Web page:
“Train up a child in the way he should go, and when he is old, he will not depart from it,” the Book of Proverbs says. To certain right-wing Christians, the concept is simple: A child can be broken, or stamped into shape, much like any domesticated animal. Though all parents hope they’ll pass their values onto their children, for some that hope is more of a mandate. My own parents believe that Proverbs is the word of God, and they believed, too, that a righteous upbringing would produce an adult in their image. Who can blame them? The idea that a child should replicate her parents does not belong only to conservative Christianity or to religion at all. A proverb is common wisdom, and lately this one is hard to escape. Authoritarianism is gospel to modern conservatives. Nowhere is that clearer than in their assaults on children.
The “parental rights” movement is not new, but it is enjoying a resurgence. Adherents say they’re protecting children from harm, broadly defined. After an art teacher at a Florida charter school showed students a picture of Michelangelo’s David, parental complaints forced out the principal. Members of Moms for Liberty call for book bans across the country; books with LGBT content are at special risk of removal. The architects of state bans on gender-affirming care for minors say, falsely, that children are at risk from predatory physicians and activists. A “gender cult” destroys families, claimed conservative commentator Matt Walsh. “The child they held as a baby and raised and gave their lives to and loved and still love becomes, suddenly, unrecognizable,” he said. “I would rather be dead than have that happen to my kids.” The real sin isn’t that trans youth will suffer but that the parental grip might loosen.
Conservative interest in the child extends beyond a traditional hostility to LGBT people. In March, Arkansas governor Sarah Huckabee Sanders, a Republican, signed a bill into law that makes it easier for companies to hire children under 16 years old. More states may follow, as Terri Gerstein, the director of the Harvard Law School Labor and Worklife Program’s State and Local Enforcement Project, pointed out in the New York Times. Bills that would allow “14- and 15-year-olds to work in meatpacking plants and other dangerous jobs in Iowa as part of training programs and 16- and 17-year-olds to take jobs at construction sites in Minnesota are under consideration,” Gerstein wrote, noting that the bills coincide with a rise in dangerous child-labor violations. Not long after Republicans sought to put more children to work in Arkansas, Republicans in North Dakota killed a bill that would have expanded a free-lunch program for children from low-income families. “I can understand kids going hungry, but is that really the problem of the school district? Is that the problem of the state of North Dakota? It’s really a problem of parents being negligent with their kids,” said State Senator Mike Wobbema. His message was clear enough. A hungry child is not a collective responsibility but a private failing on the part of the parents.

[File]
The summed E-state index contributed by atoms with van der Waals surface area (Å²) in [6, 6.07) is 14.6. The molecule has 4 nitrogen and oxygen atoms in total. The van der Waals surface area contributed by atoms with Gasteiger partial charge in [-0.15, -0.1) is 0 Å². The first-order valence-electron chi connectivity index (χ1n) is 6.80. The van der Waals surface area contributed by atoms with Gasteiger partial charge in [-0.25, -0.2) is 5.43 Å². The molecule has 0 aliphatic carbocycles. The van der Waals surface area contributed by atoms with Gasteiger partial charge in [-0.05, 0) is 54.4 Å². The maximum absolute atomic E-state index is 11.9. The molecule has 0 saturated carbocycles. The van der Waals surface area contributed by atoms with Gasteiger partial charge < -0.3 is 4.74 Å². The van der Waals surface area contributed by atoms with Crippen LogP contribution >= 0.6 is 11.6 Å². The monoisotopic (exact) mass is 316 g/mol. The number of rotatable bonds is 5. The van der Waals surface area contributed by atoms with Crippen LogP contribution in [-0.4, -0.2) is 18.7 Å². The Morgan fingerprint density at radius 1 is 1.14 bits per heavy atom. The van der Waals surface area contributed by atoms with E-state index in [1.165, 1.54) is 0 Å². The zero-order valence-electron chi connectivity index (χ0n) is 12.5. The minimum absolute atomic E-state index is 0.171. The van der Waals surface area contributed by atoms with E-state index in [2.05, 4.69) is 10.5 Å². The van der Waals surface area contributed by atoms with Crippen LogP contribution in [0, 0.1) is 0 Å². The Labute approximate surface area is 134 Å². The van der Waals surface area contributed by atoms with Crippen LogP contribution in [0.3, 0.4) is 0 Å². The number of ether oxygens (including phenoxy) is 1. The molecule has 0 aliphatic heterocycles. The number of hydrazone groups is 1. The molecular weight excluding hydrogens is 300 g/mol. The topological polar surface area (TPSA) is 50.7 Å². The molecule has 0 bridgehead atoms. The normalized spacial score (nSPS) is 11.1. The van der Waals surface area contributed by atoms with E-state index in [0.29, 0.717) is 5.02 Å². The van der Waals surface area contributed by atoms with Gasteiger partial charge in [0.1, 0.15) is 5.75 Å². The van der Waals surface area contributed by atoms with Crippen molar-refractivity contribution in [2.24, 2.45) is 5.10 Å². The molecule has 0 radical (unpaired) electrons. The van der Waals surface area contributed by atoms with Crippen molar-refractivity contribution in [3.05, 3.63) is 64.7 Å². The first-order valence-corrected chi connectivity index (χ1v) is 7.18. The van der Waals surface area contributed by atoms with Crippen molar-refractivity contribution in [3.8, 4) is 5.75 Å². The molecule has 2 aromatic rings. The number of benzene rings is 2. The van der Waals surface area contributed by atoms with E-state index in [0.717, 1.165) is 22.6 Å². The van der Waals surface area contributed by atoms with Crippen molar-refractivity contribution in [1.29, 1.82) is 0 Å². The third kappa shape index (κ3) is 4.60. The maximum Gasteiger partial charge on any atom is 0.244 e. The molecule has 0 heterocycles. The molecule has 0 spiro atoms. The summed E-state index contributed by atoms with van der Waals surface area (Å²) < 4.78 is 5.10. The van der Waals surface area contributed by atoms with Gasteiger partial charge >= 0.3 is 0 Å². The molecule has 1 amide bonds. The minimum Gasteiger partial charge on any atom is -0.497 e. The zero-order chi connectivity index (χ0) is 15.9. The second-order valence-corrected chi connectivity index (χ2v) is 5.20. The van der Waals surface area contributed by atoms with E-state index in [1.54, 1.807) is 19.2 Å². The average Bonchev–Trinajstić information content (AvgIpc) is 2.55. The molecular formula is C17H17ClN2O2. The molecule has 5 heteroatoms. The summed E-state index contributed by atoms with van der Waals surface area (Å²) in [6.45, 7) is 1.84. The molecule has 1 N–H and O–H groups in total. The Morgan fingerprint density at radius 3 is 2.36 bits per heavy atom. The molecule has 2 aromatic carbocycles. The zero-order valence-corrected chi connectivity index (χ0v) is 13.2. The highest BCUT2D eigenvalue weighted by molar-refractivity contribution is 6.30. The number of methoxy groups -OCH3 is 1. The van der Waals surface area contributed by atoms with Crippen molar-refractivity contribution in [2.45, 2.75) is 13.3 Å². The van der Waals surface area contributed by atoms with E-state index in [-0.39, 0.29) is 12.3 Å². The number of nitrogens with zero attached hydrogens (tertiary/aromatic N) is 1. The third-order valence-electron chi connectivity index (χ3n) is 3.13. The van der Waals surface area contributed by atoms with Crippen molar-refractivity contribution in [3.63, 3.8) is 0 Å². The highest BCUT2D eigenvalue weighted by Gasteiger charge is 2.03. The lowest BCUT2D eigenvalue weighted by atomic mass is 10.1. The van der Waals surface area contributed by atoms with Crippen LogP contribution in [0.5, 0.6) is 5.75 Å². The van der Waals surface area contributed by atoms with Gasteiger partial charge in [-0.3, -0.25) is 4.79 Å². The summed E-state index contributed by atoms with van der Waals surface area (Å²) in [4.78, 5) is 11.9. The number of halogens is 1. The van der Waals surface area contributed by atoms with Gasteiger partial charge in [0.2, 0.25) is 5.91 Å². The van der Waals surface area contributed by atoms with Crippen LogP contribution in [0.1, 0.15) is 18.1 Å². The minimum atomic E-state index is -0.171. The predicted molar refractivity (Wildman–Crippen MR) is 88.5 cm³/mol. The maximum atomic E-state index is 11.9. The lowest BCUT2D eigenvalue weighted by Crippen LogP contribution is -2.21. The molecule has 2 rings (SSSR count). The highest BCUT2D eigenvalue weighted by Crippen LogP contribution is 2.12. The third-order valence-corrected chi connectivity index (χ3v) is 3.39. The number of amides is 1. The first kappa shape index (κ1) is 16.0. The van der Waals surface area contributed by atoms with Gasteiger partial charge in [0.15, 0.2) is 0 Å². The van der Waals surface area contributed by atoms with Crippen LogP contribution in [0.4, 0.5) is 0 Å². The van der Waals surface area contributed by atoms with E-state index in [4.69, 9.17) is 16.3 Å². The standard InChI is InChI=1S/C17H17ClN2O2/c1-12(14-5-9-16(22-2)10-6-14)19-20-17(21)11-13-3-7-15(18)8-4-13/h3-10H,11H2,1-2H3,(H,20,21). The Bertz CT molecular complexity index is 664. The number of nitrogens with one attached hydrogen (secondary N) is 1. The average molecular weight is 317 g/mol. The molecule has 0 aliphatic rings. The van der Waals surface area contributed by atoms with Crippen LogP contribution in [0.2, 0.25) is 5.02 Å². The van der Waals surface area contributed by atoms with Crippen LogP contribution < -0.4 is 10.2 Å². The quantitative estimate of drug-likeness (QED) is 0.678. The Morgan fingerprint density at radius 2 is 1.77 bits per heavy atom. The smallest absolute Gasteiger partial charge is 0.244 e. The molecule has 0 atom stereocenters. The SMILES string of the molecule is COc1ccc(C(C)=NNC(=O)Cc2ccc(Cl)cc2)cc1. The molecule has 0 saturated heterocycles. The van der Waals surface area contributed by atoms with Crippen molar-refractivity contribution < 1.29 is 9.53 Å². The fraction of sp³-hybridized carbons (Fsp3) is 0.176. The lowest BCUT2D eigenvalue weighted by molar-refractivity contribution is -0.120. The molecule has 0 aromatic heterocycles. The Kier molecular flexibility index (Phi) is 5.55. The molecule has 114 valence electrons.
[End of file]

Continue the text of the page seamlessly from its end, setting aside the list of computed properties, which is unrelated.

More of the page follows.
It’s possible to draw a line between Wobbema’s remarks, the push for child labor, and the right’s attacks on trans children. In each case, conservatives betray a conviction that a child is the property of parents. Because parents own their children, they can dispose of the child as they see fit. They can deny them evidence-based medical care. They can put a child to work. They can make sure a child is sheltered from the dangers of a serious education. When a child goes hungry, that’s because a parent isn’t caring for their property — and what a person does with their property is their right.
Like any piece of property, a child has value to conservative activists. They are key to a future the conservative wants to win. Parental rights are merely one path to the total capture of state power and the imposition of an authoritarian hierarchy on us all. So it’s no surprise that children have long been a fixation to the right wing. The late Christian reconstructionist R.J. Rushdoony was a prominent advocate of Christian homeschooling in the 1960s through the 1980s. To Rushdoony, all education was religious, as Dr. Clint Heacock observed in a 2021 piece for Public Eye magazine. So-called government schools are churches in their own right, Rushdoony believed, indoctrinating students in the religion of secular humanism. He thought parents ought to be solely responsible for the care and education of their children instead of relinquishing them to an anti-Christian state. That fear of state influence, and belief in total parental control, isn’t limited to Rushdoony. At Salon, the journalist Kathryn Joyce reported that Michael Farris — a Trump ally who is the former president of the Alliance Defending Freedom and the founder of the Homeschool Legal Defense Association — launched a parental rights nonprofit in the late aughts that sought to amend the Constitution to read, “The liberty of parents to direct the upbringing, education, and care of their children is a fundamental right.” Farris also objected, strenuously, to the U.N. Convention on the Rights of the Child, which the U.S. still hasn’t ratified. In his mind, the treaty threatened the parent’s right to homeschool and to use corporal punishment. No intermediary may come between parents and their property.